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Abstraction: Einstein on Mathematics+Theory+Reality
Technorati Tags: Albert Einstein, physics, formalized theories, interpretations of theories, reality, abstraction, models of theories, empiricism
[update 2010-02-23T19:46Z I had to change the title of this post. My narration below revealed to me that theory is the statement (a claim) that connects the logical-forma mathematics to features of reality, and is therefore the statement of the theory that posits the validity of interpretation that connects to a model in reality (not of reality, so far). I’m also fixing a typo while I’m here.]
The abstraction of formal theories away from any appeal to nature is a theme for me. I claim that it gives us a powerful way to appreciate nature. I find it indispensible in teasing out what makes computers useful and what part software developers play in having that work for us. To my great pleasure, this is not a new or particularly radical notion at all, although relatively new to me. Albert Einstein had his own appreciation.
“It is mathematics which affords the exact
In 1921, Albert Einstein, then 42, gave an address in which he explained what was necessary for him to appreciate about the difference between mathematics and theories about the physical universe in order to formulate the theory of relativity. He began by pointing out a peculiar situation around the applicability of mathematics to practical affairs.
For Einstein, this is not a question; he will answer the second question in the negative. His analysis of the first question is foretold with this response:
He gives credit for clarity on the matter to the introduction of mathematical logic or “Axiomatics,” put this way:
At the time that Einstein speaks of this as such a powerful innovation, Whitehead and Russell’s Principia Mathematica has only been in print since 1910. David Hilbert’s famous 23 problems had just been announced in 1900 when Hilbert had already made a formal axiomatization of Geometry and demonstrated its completeness. In contrast, Kurt Gödel was about 15 when Einstein gave this talk. Alan Turing was 9. (My mother was 4.)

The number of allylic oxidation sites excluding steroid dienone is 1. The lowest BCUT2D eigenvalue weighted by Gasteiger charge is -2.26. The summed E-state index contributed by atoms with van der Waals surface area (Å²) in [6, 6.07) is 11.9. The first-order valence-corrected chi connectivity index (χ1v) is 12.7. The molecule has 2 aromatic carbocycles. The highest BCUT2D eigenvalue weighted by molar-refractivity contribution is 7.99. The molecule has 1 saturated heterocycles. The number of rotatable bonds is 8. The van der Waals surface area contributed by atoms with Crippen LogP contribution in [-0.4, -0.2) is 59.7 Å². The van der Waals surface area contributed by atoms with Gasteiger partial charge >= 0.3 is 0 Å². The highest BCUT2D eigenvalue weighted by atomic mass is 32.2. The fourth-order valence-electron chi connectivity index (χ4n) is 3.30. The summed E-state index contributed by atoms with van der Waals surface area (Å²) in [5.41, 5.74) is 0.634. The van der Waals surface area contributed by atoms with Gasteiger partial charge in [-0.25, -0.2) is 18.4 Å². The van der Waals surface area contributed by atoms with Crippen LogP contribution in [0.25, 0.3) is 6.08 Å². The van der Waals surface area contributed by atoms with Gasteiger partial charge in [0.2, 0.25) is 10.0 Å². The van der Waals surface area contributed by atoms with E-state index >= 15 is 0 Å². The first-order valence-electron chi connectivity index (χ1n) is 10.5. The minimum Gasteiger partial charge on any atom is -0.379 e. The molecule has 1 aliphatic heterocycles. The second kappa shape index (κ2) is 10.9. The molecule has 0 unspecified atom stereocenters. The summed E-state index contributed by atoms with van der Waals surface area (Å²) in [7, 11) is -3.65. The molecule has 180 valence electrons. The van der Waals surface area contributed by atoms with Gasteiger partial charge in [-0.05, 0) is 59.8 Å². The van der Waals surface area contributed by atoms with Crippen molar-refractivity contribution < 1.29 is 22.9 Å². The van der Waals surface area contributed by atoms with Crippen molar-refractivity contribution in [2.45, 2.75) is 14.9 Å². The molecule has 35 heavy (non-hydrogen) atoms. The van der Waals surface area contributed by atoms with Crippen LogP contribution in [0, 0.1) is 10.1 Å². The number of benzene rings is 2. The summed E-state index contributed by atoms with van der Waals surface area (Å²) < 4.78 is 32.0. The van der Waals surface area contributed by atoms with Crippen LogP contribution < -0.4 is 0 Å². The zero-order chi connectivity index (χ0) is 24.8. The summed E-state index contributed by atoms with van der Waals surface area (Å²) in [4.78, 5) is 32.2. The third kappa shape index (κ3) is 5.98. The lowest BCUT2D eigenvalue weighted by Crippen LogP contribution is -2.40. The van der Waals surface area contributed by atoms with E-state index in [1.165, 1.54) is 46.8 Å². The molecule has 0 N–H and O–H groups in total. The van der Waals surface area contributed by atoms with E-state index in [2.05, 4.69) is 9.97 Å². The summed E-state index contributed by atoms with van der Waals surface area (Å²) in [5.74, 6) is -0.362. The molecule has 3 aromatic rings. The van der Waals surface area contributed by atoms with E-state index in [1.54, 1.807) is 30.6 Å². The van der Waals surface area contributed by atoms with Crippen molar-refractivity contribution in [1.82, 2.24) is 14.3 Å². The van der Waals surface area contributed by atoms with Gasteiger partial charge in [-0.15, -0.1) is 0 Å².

Einstein uses Geometry to illustrate the separation between the logical-formal mathematical expression of a theory in what he termed the modern formulation:
This completes the separation of mathematics, expressed as applications of mathematical logic, establishing the separation of mathematics from any reference to reality:
So how is the appropriateness of mathematics to real-world matters accomplished? Einstein sees it this way:
Einstein prescribes a way, via necessarily-informal language, by which geometry can be interpreted to apply to aspects of the natural world with it asserted (the theory, in this matter) that the logico-formal conclusions of geometry are valid conclusions about the natural world. Verification of that assertion depends on experience, not anything expressed in the formal geometry.
It is in this sense that I mean Reality is the Model. Einstein suggests that one can make a theory in physics by asserting this correspondence, an interpretation, between logico-formal geometry and the natural world. For Einstein, this practical geometry (or perhaps better, physical geometry) is a completion of logic-formal geometry. I prefer to have sharp separation with physical geometry as one distinct model of formal geometry. This makes room for yet other models not tied to natural objects and essentially independent of each other. (Consider the virtual geometry of worlds that exist only in images, such as the 3D experience of Avatar.)
However applied, the critical feature of the separation of mathematical (or mathematical-logico) formulations from interpretations in nature or elsewhere is the unexpected power it provides. I shall leave Einstein with the final word:
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